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Staphylococcus aureus is a major pathogen in acute bacterial rhinosinusitis: a meta-analysis

Clin Infect Dis. 2007 Nov 15;45(10):e121-7. Epub 2007 Oct 11.

Payne SC, Benninger MS.

Department of Otolaryngology-Head and Neck Surgery, Henry Ford Health System, Detroit, MI 48202, USA.

BACKGROUND: Acute bacterial rhinosinusitis is a common health problem in the United States. Appropriate recommendations for the treatment of acute bacterial rhinosinusitis are based on the prevalence and expected antimicrobial susceptibilities of specific pathogens. 

METHODS: A meta-analysis was performed on the English language literature from the period 1990-2006, including prospective studies of antibiotic therapy for acute bacterial rhinosinusitis for which sinus cultures were required in the form of either maxillary sinus taps or middle meatal cultures. Weighted mean culture rates for Streptococcus pneumoniae, Haemophilus influenzae, Moraxella catarrhalis, and Staphylococcus aureus were abstracted from the included articles and compared according to culture technique.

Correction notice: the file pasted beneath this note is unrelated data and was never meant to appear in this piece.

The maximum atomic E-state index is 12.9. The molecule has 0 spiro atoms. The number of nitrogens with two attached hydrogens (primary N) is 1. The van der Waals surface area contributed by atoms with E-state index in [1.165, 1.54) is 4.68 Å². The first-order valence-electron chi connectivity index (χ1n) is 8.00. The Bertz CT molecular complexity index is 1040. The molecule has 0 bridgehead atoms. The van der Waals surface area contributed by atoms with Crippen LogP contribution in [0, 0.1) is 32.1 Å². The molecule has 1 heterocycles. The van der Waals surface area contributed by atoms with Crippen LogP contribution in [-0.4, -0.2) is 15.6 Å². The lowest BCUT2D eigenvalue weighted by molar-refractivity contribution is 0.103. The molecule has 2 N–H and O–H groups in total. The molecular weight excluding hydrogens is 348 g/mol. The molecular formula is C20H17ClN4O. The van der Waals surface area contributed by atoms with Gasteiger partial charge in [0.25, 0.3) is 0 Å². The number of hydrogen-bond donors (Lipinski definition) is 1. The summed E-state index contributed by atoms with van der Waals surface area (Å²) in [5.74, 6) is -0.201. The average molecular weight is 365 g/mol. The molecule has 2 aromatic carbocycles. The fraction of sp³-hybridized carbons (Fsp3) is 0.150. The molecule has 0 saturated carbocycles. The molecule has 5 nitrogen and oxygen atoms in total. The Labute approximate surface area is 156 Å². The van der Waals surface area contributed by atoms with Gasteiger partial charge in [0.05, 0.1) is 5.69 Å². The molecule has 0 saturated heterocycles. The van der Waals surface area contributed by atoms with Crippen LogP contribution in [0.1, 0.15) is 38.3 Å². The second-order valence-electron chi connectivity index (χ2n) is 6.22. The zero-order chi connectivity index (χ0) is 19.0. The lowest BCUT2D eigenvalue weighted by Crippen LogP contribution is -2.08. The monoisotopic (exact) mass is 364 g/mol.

RESULTS: Culture rates (i.e., the percentage of patients with positive culture results) were 32.7% for S. pneumoniae, 31.6% for H. influenzae, 10.1% for S. aureus, and 8.8% for M. catarrhalis. No statistically significant difference was seen between the culture rates for S. aureus and M. catarrhalis. Analysis of the effect of culture technique on the culture rates revealed no statistically significant difference. 

CONCLUSIONS: The prevalence of S. aureus among sinus cultures warrants its reconsideration as a major pathogen in acute bacterial rhinosinusitis. As a result, increasing trends of drug-resistant strains may complicate antibiotic recommendations.

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